Using multiple part profiles, this video-enabled dimensional test device looks at minute, hair-thin deviations from specification. Once is an aberration, but several would require intervention in production. At start-up, every part is tested. Thereafter, a statistical sample will be used.
Remember when we said beds were produced for fifth-wheel or gooseneck applications? These are raw parts in several bed lengths, prior to welding into complete beds.
Parts arrive from GM’s attached metal stamping plant on AGVs, Automated Guided Vehicles. Laser-guided (look at the up-looking towers), they flow throughout the plant on designated paths.
Smaller parts are tugged throughout the plant by AGV tugs. They operate in strict lanes.
Partly assembled bodies and beds head towards the paint shop to be immersed in protective chemistry, prior to the paint shop’s base and clear coat application. Wondering about the upside-down tailgate? It’s so the anti-corrosion primary coating can drain out through what will be bed-top mounting holes.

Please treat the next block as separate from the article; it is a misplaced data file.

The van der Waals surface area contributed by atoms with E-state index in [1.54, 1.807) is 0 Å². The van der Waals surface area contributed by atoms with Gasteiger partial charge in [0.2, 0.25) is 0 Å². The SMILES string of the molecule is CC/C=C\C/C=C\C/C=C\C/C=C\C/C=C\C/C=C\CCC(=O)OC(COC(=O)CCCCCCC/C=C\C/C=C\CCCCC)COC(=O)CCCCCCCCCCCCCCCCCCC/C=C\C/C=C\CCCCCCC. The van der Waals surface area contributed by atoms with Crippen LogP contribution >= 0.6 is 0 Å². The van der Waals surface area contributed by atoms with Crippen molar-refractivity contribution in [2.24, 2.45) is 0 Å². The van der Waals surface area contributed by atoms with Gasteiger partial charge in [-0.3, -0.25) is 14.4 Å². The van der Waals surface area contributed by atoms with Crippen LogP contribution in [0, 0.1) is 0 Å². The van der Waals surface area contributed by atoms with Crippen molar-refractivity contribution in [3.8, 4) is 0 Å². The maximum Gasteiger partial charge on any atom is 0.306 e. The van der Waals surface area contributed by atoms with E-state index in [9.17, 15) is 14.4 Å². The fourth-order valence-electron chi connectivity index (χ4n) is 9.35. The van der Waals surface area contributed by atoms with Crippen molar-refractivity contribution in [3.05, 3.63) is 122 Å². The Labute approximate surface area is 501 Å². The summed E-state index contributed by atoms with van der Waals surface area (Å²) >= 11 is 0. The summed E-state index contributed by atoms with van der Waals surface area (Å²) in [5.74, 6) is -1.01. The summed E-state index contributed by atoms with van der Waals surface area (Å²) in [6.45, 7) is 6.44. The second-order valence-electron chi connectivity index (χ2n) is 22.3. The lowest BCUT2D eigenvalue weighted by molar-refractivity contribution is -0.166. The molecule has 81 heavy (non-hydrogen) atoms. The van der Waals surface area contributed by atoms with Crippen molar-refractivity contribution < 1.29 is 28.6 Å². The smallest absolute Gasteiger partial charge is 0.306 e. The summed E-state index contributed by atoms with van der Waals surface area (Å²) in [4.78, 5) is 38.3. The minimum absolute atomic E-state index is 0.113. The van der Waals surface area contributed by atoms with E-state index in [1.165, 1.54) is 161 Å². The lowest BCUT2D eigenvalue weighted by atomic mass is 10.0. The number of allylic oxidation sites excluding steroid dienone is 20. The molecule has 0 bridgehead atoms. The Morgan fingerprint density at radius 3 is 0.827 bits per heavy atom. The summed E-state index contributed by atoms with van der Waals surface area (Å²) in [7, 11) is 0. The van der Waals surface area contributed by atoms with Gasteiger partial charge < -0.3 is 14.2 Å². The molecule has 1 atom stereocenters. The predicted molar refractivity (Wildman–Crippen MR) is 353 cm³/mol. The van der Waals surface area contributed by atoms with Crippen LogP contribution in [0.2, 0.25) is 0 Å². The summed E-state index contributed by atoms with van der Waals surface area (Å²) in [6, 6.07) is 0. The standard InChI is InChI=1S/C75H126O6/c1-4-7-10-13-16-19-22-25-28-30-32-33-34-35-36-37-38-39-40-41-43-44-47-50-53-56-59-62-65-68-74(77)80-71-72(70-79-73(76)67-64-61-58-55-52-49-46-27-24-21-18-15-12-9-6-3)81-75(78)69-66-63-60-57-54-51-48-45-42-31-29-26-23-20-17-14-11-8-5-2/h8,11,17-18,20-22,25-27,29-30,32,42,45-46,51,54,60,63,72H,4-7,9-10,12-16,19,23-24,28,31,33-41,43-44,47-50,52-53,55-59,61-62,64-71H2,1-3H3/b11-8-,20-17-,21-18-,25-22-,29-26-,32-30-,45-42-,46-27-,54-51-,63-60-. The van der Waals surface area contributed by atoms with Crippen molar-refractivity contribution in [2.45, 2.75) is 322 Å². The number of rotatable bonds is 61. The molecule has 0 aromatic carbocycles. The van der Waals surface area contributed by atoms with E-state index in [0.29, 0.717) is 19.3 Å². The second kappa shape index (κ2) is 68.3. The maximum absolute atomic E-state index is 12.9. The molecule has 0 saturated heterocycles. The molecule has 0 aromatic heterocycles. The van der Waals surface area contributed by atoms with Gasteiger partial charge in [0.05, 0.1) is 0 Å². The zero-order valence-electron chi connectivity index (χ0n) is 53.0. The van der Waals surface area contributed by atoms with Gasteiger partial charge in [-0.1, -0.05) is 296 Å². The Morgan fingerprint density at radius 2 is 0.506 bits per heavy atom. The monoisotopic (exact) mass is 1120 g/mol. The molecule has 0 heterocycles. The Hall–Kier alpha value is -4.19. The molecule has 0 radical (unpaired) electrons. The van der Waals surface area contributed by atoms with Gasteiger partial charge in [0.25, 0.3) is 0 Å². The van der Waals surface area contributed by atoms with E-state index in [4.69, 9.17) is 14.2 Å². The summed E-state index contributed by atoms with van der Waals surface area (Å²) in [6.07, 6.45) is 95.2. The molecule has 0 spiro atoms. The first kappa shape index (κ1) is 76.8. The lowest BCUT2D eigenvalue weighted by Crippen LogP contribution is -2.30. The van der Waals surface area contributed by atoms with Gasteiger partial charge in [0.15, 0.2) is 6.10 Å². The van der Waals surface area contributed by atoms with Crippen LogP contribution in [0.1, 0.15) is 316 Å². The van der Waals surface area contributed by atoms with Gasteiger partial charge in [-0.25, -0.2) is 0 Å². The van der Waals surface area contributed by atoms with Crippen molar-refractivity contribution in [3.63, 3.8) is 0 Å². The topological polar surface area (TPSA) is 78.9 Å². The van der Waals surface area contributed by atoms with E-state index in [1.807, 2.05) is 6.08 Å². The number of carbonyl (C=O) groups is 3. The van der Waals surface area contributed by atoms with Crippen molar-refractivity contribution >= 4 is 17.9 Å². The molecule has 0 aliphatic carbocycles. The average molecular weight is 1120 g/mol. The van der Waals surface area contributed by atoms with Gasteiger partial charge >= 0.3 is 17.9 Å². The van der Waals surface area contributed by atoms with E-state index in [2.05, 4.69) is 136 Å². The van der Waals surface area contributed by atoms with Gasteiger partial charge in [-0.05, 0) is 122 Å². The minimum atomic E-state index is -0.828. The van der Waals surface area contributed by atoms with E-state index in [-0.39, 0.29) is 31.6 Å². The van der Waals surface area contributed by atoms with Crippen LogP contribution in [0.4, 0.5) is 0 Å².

Executive Editor / Publisher, GM-Trucks.com
February 12th, 2019
An exciting but anything-but-confirmed rumor has started to swirl around the GM performance community recently. Here's two completely independent reports I read in the last 24 hours.
With the sheer number of white collar jobs currently being "resized" at GM, it's no surprise that anyone working on future product development might feel a little salty and inclined to chat about the projects they were working on. Does this mean these products are in development? MAYBE. We see three likely options.